My producers have done extremely well hedging their corn, and all have stayed in front of their protection from running out. Most have protection down to $5.50 and $5, so they can comfortably see the "unimaginable" happen without blinking, and feel they are getting paid on their life insurance policy while they are still alive to enjoy it. They followed a strategy that is unshakable no matter what they think about the market, and it was their own thoughts that allowed being bullish and bearish and taking advantage of what the market has given them. Their bias made them money if right, and if wrong the strategy clearly shows the risk involved. Year in and year out I always emphasize that the first and foremost important thing to do is to buy protection and buy more when needed or when cheap. I have said that I am always worried what my risk is when wrong rather than what I make when right. Making money takes care of itself, but you must take care to not lose money or it will kill you.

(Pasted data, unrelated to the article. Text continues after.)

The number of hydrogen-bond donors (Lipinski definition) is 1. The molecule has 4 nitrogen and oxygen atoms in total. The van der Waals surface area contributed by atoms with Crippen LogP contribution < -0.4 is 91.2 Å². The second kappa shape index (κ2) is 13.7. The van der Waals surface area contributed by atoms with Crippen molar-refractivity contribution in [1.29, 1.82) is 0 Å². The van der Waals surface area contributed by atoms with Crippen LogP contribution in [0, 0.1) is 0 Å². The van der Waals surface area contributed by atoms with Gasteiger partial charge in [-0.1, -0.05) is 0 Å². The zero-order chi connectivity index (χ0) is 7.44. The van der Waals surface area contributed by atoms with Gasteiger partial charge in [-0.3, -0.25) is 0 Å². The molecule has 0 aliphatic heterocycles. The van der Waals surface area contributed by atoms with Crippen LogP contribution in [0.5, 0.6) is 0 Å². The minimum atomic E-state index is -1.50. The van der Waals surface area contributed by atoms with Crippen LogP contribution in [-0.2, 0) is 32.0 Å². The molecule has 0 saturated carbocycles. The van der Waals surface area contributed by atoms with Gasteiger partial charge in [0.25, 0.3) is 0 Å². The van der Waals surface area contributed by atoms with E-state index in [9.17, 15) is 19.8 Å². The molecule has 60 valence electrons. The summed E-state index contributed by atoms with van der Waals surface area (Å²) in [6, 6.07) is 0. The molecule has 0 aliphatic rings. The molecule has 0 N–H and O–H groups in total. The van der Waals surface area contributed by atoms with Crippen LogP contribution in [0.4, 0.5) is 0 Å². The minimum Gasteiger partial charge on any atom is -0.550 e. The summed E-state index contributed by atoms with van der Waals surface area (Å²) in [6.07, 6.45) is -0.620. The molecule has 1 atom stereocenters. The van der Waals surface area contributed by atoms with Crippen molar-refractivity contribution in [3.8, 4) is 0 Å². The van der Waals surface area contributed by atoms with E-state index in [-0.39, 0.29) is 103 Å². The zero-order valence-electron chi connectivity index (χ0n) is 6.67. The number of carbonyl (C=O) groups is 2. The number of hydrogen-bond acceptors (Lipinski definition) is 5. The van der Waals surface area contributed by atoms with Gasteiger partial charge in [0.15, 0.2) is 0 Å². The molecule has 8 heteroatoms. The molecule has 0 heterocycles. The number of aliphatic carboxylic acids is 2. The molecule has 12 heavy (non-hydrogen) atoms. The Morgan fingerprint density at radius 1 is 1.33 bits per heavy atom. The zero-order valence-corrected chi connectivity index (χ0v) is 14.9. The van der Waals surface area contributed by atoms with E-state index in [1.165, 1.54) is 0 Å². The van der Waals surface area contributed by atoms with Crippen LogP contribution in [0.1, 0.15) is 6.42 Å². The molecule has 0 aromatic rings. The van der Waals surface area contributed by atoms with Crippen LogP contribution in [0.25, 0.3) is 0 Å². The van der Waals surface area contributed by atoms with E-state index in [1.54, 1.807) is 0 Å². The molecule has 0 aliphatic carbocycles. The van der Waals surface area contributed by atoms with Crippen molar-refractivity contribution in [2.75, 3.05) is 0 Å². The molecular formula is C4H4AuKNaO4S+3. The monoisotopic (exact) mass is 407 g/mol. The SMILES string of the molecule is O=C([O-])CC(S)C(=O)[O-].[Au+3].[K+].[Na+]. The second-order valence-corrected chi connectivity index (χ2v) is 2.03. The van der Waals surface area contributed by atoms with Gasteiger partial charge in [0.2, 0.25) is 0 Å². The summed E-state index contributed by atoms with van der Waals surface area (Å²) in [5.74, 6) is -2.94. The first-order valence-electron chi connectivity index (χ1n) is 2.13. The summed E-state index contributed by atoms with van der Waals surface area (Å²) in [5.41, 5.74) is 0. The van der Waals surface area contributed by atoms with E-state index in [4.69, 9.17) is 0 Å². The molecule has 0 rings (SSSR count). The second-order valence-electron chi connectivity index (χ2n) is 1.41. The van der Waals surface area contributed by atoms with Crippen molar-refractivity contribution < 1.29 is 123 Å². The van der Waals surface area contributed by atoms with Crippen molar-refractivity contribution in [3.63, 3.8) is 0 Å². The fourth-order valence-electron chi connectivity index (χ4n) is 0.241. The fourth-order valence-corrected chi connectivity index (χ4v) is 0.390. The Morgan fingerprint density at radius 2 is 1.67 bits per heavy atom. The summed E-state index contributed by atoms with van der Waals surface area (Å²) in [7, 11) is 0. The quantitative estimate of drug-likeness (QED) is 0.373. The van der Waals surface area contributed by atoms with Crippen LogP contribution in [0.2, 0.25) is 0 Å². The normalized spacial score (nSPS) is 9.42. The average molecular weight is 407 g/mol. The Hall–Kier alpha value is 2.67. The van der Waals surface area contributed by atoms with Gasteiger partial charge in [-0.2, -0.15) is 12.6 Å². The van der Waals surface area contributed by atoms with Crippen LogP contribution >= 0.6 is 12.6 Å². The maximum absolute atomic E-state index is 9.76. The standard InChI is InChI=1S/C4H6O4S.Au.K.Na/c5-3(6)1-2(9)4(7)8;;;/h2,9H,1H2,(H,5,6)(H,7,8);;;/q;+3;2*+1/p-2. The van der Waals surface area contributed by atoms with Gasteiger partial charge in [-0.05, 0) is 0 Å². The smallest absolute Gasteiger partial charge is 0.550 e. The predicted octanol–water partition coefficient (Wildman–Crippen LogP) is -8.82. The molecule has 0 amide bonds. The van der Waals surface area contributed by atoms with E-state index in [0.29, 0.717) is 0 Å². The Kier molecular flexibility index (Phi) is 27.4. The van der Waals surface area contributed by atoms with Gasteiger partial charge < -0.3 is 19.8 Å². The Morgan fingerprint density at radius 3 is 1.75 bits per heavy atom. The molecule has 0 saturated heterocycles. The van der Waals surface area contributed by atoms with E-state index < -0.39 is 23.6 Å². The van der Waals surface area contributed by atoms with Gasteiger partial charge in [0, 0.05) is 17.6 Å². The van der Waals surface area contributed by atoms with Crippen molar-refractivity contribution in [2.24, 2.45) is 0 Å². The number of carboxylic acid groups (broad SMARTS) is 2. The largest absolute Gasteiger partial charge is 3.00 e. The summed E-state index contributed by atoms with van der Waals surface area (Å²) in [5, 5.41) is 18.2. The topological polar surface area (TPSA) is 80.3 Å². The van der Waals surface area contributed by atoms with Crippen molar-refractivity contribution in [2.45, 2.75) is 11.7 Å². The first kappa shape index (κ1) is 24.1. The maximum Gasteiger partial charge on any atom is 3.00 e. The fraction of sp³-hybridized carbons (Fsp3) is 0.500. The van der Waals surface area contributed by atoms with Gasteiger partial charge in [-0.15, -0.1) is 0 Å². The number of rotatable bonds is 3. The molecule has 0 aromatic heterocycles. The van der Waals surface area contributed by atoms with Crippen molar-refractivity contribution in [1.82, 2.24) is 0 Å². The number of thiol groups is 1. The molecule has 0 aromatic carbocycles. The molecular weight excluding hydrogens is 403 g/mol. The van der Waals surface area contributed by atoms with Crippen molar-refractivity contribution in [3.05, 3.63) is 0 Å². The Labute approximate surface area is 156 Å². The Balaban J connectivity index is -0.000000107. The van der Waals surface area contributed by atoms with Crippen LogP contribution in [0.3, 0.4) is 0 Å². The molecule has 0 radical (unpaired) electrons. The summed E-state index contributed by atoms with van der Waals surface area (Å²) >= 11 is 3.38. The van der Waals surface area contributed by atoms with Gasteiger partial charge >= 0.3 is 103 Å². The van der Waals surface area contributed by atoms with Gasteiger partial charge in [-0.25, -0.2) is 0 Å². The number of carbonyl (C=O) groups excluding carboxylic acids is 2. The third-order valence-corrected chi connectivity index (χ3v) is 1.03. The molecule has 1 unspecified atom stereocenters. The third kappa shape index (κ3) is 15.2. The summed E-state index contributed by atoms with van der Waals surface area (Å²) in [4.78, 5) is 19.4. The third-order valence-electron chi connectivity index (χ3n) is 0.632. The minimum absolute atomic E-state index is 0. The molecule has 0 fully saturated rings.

Market settled at $7.25 ½ on 8/17 when I said for 8/18 "The $7.20/$6.70 December put spread settled at $.19 ¾, the $6.50/$5.50 is $.15 ¼, and the $6.00 put outright is now only $.07 ½. Time is winding down and these options will move significantly on any move, and if we move down $1 let's say next week, it would be worth about $.37. Even a $.50 move will move the options greatly no matter call or put spreads". It settled at $.24 on Wednesday. The $6.50/$5.50 put spread settled at $.39 7/8. These spreads (and cheap outrights) were the right thing to do not because we came down, but it was protection that allowed to seek higher prices and limit your risk if wrong. Buy protection or upside when cheap and can improve your original hedge, and the more your bias is right the more you will make, but if wrong your risk is minimal and is "known". My producers are not "trading" the market like what is normally done on their own before being with me or following most services, but rather are "observers" of the market and looking for opportunities to improve their original hedge, or to make sure they have enough protection. This strategy slows everything down, and takes most or all emotions out of the decision making process. They have enough gambles in their profession as it is, to finally have a strategy that allows them to take advantage of any rally and not feel they are missing out on something, and not have the emotions that are extreme at times by not being hedged.